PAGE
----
What is the difference between the notation (R) and (r) as well as (S) and (s) in stereochemistry?
The R, S and r, s notations are used to provide absolute stereochemistry according to the Cahn-Ingold-Prelog (CIP) priority rules (This rule originates with the Cahn-Ingold-Prelog 'Rule 5').
The notation (R) and (S) are used to provide Standard tetrahedral stereochemistry. However (r) and (s) are used to provide Tetrahedral stereochemistry determined by other sterochemical centers.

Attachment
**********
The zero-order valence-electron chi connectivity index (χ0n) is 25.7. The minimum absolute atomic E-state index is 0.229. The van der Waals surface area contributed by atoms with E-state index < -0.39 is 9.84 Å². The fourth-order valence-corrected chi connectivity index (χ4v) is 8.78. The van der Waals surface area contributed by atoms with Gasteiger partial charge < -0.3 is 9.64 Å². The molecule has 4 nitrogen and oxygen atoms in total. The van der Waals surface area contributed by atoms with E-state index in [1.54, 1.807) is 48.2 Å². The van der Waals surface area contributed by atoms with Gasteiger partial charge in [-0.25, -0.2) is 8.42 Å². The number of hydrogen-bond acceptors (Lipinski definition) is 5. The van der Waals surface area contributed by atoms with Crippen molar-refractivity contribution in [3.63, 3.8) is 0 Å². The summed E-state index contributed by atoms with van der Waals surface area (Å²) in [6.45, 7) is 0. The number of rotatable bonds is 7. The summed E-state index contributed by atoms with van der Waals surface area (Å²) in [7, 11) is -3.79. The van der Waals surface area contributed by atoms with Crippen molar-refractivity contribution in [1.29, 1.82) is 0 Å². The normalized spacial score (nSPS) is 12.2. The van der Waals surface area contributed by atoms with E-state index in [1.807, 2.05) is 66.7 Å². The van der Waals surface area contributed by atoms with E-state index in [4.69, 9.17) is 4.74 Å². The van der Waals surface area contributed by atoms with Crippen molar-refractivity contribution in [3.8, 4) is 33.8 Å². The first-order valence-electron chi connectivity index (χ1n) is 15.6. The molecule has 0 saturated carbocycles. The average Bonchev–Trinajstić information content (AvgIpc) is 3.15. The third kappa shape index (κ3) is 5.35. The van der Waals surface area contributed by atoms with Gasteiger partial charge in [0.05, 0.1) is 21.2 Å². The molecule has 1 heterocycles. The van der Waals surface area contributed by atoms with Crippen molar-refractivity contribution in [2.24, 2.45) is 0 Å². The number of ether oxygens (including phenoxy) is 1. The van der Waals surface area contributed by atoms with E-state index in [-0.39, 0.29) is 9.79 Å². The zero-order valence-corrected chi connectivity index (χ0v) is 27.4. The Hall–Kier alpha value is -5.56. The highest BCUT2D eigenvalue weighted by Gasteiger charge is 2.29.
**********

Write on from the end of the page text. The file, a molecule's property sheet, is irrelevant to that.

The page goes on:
Say the lower case r and s refer to stereocenters that depend upon other stereocenters (if the compound has more than one chiral atom - stereo centers)
More specifically, when two substituents on an atom differ only in their absolute configuration (R or S), if the relative priorities of these substituents need to be established, R takes priority over S. When this happens, the descriptor of the stereocenter is a lowercase letter (r or s) instead of the uppercase letter normally used.